Cancer cells operate in mutational overdrive, which allows them to blow past chemotherapy and other would-be enforcers of physiological order. Cancer’s speeding, however, may prove to be a vulnerability, say scientists from the Mayo Clinic, the Institute of Cancer Research, and the University of Leeds. To explore this possibility, the scientists tried supercharging the mutational activity of cancer cells. They found that the cancer cells were more easily recognized when they reach the immunotherapeutic equivalent of a roadblock.
The scientists described their results less colorfully: “Actively driving a high mutational load in tumor cell vaccines increases their immunogenicity to drive antitumor therapy in combination with immune checkpoint blockade.” These words come from a paper (“APOBEC3B-mediated corruption of the tumor cell immunopeptidome induces heteroclitic neoepitopes for cancer immunotherapy”) that appeared February 7 in Nature Communications.
In other words, supercharging the mutational activity of cancer cells allowed the scientists to create a powerful vaccine that can boost the effectiveness of immunotherapy. Scientists forced cancer cells in the lab to evolve much more rapidly than usual using a molecule called APOBEC3B, which is often used by tumors to drive rapid genetic change and drug resistance.
The scientists found that the highly mutated cancer cells could be used to create vaccines that amplified the effects of immunotherapy—and cured mice with a variety of otherwise treatment-resistant tumors.
The current study, which was led by the Mayo Clinic’s Laura Evgin, PhD, a postdoctoral fellow, and Richard G. Vile, PhD, consultant, department of molecular medicine, is the first to show that APOBEC3B’s role in driving cancer evolution can be used to create vaccines that can boost the immune response.
Genetic analyses revealed that in cells expressing APOBEC3B, there were more than a million extra mutations than were found in control cells. Of these extra mutations, around 68,000 contained the classical APOBEC signature.
However, by generating new genetic changes, APOBEC3B can also drive cancer evolution and help cancer cells become resistant to chemotherapy. So, rather than give APOBEC3B directly to tumors as a treatment, the researchers instead used the genetic signature it left behind to create individual cancer vaccines, each tailored to the particular genetic profile of a specific tumor.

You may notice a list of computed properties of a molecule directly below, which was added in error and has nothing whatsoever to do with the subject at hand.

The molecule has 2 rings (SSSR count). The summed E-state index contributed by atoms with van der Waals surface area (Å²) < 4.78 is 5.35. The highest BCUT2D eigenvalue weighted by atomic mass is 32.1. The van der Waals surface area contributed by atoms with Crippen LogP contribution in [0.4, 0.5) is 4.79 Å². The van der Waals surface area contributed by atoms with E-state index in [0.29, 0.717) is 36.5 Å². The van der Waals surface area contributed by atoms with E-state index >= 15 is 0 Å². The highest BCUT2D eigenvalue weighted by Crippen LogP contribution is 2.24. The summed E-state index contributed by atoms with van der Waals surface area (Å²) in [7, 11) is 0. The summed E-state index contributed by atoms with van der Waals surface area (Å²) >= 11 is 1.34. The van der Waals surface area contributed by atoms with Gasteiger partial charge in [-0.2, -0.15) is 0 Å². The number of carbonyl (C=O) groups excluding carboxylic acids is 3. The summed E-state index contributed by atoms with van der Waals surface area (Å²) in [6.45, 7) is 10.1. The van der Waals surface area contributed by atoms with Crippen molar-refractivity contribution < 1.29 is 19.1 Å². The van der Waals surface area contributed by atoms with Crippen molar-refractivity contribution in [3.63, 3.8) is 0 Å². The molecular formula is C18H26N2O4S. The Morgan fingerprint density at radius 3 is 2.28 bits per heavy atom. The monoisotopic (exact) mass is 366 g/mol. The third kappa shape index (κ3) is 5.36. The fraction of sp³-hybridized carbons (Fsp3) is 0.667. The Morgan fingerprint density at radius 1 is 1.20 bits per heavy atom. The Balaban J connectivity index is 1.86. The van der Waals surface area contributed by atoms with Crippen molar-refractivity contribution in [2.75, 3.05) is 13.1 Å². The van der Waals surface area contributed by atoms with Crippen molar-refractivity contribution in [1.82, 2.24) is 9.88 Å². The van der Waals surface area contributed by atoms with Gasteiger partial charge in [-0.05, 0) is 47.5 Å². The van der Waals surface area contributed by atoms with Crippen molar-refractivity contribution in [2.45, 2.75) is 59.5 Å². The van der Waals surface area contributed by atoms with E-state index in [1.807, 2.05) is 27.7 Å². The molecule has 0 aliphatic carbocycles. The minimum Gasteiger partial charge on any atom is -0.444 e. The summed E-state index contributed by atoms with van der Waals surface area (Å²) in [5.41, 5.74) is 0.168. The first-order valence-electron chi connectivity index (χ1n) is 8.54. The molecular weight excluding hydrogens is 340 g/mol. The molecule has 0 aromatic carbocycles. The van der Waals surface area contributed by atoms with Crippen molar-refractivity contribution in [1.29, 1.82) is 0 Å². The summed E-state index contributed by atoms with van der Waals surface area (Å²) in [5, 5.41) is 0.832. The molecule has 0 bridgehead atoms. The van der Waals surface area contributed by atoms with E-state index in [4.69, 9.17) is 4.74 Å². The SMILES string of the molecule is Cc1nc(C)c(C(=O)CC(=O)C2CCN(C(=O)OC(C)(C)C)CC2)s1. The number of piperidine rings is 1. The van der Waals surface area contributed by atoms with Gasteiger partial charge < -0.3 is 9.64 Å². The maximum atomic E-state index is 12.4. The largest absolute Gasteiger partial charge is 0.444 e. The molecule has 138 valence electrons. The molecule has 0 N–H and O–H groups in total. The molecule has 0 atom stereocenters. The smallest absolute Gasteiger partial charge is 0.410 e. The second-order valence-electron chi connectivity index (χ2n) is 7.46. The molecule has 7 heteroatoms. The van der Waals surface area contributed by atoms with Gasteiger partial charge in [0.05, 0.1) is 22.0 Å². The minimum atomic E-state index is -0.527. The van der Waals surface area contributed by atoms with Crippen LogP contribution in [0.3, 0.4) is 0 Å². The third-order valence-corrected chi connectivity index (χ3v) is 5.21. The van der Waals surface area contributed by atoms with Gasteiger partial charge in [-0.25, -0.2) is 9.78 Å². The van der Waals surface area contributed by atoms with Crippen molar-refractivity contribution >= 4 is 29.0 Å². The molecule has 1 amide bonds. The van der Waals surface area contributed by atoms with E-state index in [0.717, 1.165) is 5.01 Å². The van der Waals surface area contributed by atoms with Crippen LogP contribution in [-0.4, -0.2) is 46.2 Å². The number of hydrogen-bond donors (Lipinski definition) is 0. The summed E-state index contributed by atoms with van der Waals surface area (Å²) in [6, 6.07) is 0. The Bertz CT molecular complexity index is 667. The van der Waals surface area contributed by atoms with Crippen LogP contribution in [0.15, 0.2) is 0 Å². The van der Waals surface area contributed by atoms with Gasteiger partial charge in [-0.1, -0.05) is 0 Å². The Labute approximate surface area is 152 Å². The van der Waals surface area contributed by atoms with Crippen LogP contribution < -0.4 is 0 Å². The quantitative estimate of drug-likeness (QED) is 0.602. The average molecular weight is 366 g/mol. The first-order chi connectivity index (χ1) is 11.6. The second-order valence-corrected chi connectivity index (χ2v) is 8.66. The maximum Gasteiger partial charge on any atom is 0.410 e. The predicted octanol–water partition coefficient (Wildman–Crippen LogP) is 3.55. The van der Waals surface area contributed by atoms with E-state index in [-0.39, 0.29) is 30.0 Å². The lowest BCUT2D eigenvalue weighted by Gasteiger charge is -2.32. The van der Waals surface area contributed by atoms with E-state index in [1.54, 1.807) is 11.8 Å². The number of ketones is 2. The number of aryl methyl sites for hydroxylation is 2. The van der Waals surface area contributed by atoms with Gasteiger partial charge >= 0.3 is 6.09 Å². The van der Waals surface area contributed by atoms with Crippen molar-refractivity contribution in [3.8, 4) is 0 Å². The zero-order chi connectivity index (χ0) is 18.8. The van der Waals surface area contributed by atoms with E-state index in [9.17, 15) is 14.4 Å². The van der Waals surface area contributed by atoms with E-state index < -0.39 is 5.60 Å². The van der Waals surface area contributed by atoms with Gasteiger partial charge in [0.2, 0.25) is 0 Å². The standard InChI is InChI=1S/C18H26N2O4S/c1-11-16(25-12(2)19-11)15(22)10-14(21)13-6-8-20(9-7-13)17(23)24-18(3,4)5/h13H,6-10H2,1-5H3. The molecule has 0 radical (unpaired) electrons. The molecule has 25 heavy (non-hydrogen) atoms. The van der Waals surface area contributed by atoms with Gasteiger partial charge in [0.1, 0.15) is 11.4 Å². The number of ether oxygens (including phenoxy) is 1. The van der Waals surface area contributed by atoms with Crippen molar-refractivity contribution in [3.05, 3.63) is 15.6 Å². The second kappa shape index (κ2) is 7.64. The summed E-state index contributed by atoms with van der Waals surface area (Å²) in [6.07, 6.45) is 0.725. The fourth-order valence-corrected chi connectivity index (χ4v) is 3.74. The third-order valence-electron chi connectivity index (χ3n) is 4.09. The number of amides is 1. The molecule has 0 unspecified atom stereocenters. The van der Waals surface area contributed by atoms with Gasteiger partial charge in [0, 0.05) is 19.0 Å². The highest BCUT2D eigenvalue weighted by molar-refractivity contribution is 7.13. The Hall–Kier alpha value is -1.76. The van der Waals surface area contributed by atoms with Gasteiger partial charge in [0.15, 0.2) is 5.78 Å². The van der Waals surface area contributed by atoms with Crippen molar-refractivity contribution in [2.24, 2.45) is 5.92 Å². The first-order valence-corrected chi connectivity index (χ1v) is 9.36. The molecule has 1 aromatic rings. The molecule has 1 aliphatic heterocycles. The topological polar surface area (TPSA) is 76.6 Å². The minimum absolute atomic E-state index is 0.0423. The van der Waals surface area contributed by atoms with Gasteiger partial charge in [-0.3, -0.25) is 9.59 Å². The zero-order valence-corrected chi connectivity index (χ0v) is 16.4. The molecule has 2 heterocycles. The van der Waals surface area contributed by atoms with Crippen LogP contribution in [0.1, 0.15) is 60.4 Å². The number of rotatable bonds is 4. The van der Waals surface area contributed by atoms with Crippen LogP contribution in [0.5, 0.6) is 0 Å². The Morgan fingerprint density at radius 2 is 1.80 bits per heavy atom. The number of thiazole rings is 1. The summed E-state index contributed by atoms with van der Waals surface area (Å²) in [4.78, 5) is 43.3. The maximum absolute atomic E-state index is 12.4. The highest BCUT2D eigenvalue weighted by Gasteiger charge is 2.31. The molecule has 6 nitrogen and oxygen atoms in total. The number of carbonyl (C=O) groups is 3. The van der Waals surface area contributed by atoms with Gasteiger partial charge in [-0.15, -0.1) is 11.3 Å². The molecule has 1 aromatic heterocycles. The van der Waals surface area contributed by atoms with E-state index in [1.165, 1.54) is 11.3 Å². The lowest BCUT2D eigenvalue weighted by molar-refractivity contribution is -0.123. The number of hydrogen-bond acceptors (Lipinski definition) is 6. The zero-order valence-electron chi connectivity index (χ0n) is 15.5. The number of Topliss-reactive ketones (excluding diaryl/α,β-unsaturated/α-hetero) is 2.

“In the vaccine setting, APOBEC3B-mediated mutations reproducibly generate heteroclitic neoepitopes in vaccine cells which activate de novo T-cell responses,” the authors of the current study wrote. “These cross-react against parental, unmodified tumors and lead to a high rate of cures in both subcutaneous and intracranial tumor models.”
The scientists gave mice highly mutated cancer cell vaccines, in the form of mutant cancer proteins, and these elicited an immune attack against their tumors as they were immediately detected as foreign. By combining the tumor vaccines with checkpoint inhibitor immunotherapy, the researchers were able to cure melanoma and brain tumors in mice.
The scientists called their approach HEAT, for heteroclitic epitope activated therapy. Heteroclitic peptides, the scientists indicated, may account for a subset of neoepitopes that can prime T cells to recognize both the neoepitope and the unmutated epitope from which it was derived.
According to the scientists, the priming of T cells reactive only against de novo neoepitopes would allow immune clearance only of APOBEC3B-modified tumor cells themselves. But priming of T cells by heteroclitic neoepitopes would allow for bystander clearance of both APOBEC3B-modified tumor cells as well as parental, unmodified tumor cells. HEAT, then, can dispense with the need to identify patient-specific neoepitopes and tumor-reactive T cells ex vivo.
“Adult cancers are caused by an accumulation of genetic mutations, which can provide resistance to conventional chemotherapy drugs,” explained Adel Samson, MD, PhD, group leader, translational cancer immunotherapy group and a study co-author from the University of Leeds. “However, the same mutations make it possible for the immune system to detect and kill the cancer.
“This study demonstrates how we might apply this concept to future therapeutic cancer vaccines, by artificially mutating patient-derived cancerous cells in the laboratory, then injecting the mutated cell proteins back into the same patient. In doing so, this immunotherapy would be able to trigger an immune response against both the artificially mutated proteins, as well as the closely related cancerous cells originally present in a patient.”
The next step is further preclinical research to translate these findings further into human cell systems, with the aim to take the vaccine technique into clinical trials for pediatric brain tumors within the next year.
This article was published by GEN News.